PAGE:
JasonLion wrote:Automatic spelling correction is not a feature of the forum. It is, however, a feature of several web browsers. Most of them allow you to disable it in their preference settings.


Jason, thanks. Actually, not in Safari; but it seems a system setting was automatically changed when I upgraded to OSX 10.7.3.
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Re: New Solving Technique (I think)

Postby eleven » Wed Feb 08, 2012 5:15 pm

denis_berthier wrote:Could you adapt your algorithm (the real one, that you use to analyse A) to limit "progress" in A to the first possibility?

Hm, i guess this would lead to, what Danny has made (he finds almost all possible eliminations, see above).

btw different to Danny i did not make "outside" eliminations, i.e. when all n-templates need a cell, you can remove all templates of the other digits, which use this cell. I have tried this too now, but so far i cannot see a difference in the resulting grids, though its theoretically possible.
[Edit:] oops, yes, there are some more eliminations in Tungsten Rod. We have to be careful how we define "using 4 digits only".
This is my final grid then:
Hidden Text: Show
Code: Select all
  17 10 29 20 9 22 24 60 36
 *------------------------------------------------------------------*
 | 34589  4568   34689   | 1236  12569  1689  | 24     1389   7     |
 | 3589   2      3789    | 4     157    1789  | 1389   6      389   |
 | 1      4678   346789  | 2367  2679   6789  | 5      389    24    |
 |-----------------------+--------------------+---------------------|
 | 358    9      1378    | 167   1367   2     | 1378   4      358   |
 | 2345   1457   12347   | 8     1347   157   | 6      13579  2359  |
 | 6      14578  123478  | 9     1347   157   | 12378  13578  2358  |
 |-----------------------+--------------------+---------------------|
 | 2489   1468   5       | 1267  12679  3     | 4789   789    4689  |
 | 49     3      1469    | 1567  8      1679  | 479    2      4569  |
 | 7      68     2689    | 256   269    4     | 389    3589   1     |
 *------------------------------------------------------------------*


Also i have to mention, that my method does not see any uniqueness eliminations.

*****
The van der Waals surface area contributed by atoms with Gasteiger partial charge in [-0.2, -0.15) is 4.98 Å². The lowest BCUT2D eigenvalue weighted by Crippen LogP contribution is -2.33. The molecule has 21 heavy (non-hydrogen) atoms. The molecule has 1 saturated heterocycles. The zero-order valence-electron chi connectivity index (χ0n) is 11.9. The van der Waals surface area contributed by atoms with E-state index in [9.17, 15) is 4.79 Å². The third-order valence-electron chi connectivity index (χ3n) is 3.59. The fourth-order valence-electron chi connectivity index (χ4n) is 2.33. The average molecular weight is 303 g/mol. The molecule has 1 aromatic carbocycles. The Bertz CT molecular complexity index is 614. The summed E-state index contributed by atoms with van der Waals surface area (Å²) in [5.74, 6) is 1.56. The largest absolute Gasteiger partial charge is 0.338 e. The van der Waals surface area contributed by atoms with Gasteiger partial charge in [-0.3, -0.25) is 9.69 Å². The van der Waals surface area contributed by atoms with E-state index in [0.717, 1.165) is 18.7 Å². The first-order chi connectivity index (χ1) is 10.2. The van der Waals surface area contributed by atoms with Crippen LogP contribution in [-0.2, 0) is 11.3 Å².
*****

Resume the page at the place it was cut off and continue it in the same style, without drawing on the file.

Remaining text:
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Re: New Solving Technique (I think)

Postby daj95376 » Thu Feb 16, 2012 5:46 pm

GreenLantern posted this puzzle in the Eureka! forum. After examining the original grid, I thought that it might be appropriate for this thread as well.

Code: Select all
 +-----------------------+
 | . . 1 | 9 . . | 2 . 8 |
 | . . . | . . 7 | . 4 . |
 | 5 . . | 6 . . | 3 . . |
 |-------+-------+-------|
 | . . 9 | . . . | . 7 . |
 | . . . | . . . | . . . |
 | . 4 . | . . . | 6 . . |
 |-------+-------+-------|
 | . . 2 | . . 1 | . . 5 |
 | . 3 . | 8 . . | . . . |
 | 6 . 7 | . . 4 | 1 . . |
 +-----------------------+

   c5b2  Locked Candidate 1              <> 4    r45c5

 +--------------------------------------------------------------------------------------------------+
 |  347       67        1         |  9         345       35        |  2         56        8         |
 |  2389      2689      368       |  1235      12358     7         |  59        4         169       |
 |  5         289       48        |  6         1248      28        |  3         19        7         |
 |--------------------------------+--------------------------------+--------------------------------|
 |  238       12568     9         |  12345     123568    23568     |  458       7         1234      |
 |  2378      125678    3568      |  123457    12356789  235689    |  4589      123589    12349     |
 |  2378      4         358       |  12357     1235789   23589     |  6         123589    1239      |
 |--------------------------------+--------------------------------+--------------------------------|
 |  489       89        2         |  37        3679      1         |  4789      3689      5         |
 |  1         3         45        |  8         25679     2569      |  479       269       2469      |
 |  6         589       7         |  235       2359      4         |  1         2389      239       |
 +--------------------------------------------------------------------------------------------------+
 # 164 eliminations remain
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Re: New Solving Technique (I think)

Postby SudoQ » Thu Feb 16, 2012 8:21 pm

Code: Select all
 +-----------------------+
 | . . 1 | 9 . . | 2 . 8 |
 | . . . | . . 7 | . 4 . |
 | 5 . . | 6 . . | 3 . . |
 |-------+-------+-------|
 | . . 9 | . . . | . 7 . |
 | . . . | . . . | . . . |
 | . 4 . | . . . | 6 . . |
 |-------+-------+-------|
 | . . 2 | . . 1 | . . 5 |
 | . 3 . | 8 . . | . . . |
 | 6 . 7 | . . 4 | 1 . . |
 +-----------------------+

I don't think it has any significance in this thread that this puzzle can be solved in one step: r3c2<>2.
/SudoQ
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Re: New Solving Technique (I think)

Postby pjb » Thu Feb 23, 2012 9:12 am

I was surprised that Ronk's post earlier in this thread regarding eliminations achieved by combining templates with the added constraint of ALSs above didn't attract more comment. In line with his result for 'tungsten rod', I found a nice haul of eliminations can be achieved with 'fata morgana' and quite a few others I have tested (but not all by any means). So, well done Ronk. I have incorporated this technique into my online solver. Thanks to all the discussion above, I was able to add a technique for template subsets (4, 5, or 6). As mentioned in this thread, I also found that with subsets of 6, every puzzle can be solved, but with 5, many but not all. I modified my solver to keep track of templates that are rejected as invalid by one technique, so when I try another it starts with the reduced number of possible templates.

Phil Beeby